(p. 24) Implants have been a major advance in dentistry, liberating millions of elderly people from painful, ill-fitting dentures, a diet of soft foods and the ignominy of a sneeze that sends false teeth flying out of the mouth. But addressing those problems was not Dr. Branemark’s initial intent.
At the start of his career, he was studying how blood flow affects bone healing.
In 1952, he and his team put optical devices encased in titanium into the lower legs of rabbits in order to study the healing process. When the research period ended and they went to remove the devices, they discovered to their surprise that the titanium had fused into the bone and could not be removed.
Dr. Branemark called the process “osseointegration,” and his research took a whole new direction as he realized that if the body could tolerate the long-term presence of titanium, the metal could be used to create an anchor for artificial teeth.
. . .
. . . , Dr. Branemark’s innovation was poorly received. After Dr. Branemark gave a lecture on his work in 1969, Dr. Albrektsson recalled, one of the senior academics of Swedish dentistry rose and referred to an article in Reader’s Digest describing Dr. Branemark’s research, adding, “This may prove to be a popular article, but I simply do not trust people who publish themselves in Reader’s Digest.”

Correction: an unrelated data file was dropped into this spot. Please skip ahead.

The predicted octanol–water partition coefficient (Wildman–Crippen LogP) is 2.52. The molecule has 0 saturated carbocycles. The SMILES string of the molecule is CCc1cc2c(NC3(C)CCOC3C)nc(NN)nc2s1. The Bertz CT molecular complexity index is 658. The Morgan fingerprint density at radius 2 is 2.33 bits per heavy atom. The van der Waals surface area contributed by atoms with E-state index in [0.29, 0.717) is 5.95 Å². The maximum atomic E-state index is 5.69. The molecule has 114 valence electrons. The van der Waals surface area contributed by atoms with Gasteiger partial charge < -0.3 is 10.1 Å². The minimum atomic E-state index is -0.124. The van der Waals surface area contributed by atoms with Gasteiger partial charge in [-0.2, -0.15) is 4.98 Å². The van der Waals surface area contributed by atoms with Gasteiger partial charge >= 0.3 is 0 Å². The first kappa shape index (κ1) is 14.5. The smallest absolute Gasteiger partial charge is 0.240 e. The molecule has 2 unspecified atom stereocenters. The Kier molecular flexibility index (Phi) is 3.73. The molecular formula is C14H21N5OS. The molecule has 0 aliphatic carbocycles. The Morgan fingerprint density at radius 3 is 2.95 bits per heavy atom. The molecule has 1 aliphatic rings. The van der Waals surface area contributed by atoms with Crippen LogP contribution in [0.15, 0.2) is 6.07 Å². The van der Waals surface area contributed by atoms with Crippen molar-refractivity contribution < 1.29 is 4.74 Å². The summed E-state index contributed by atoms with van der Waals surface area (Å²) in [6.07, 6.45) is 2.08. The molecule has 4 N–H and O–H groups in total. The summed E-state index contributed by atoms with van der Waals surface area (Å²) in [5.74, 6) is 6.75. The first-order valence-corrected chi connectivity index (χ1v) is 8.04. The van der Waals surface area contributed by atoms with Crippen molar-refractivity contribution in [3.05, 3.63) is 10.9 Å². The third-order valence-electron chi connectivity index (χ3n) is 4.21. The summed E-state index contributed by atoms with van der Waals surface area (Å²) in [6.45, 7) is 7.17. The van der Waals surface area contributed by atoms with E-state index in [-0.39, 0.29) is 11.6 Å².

As it happened, that senior academic was well known to the Swedish public for recommending a particular brand of toothpick. So Dr. Branemark immediately rose and struck back, saying, “And I don’t trust people who advertise themselves on the back of boxes of toothpicks.”
For the full story, see:
TAMAR LEWIN. “Per-Ingvar Branemark, Dental Innovator, Dies at 85.” The New York Times, First Section (Sun., DEC. 28, 2014): 24.
(Note: ellipses are added.)
(Note: the online version of the story has the date JAN. 27, 2015.)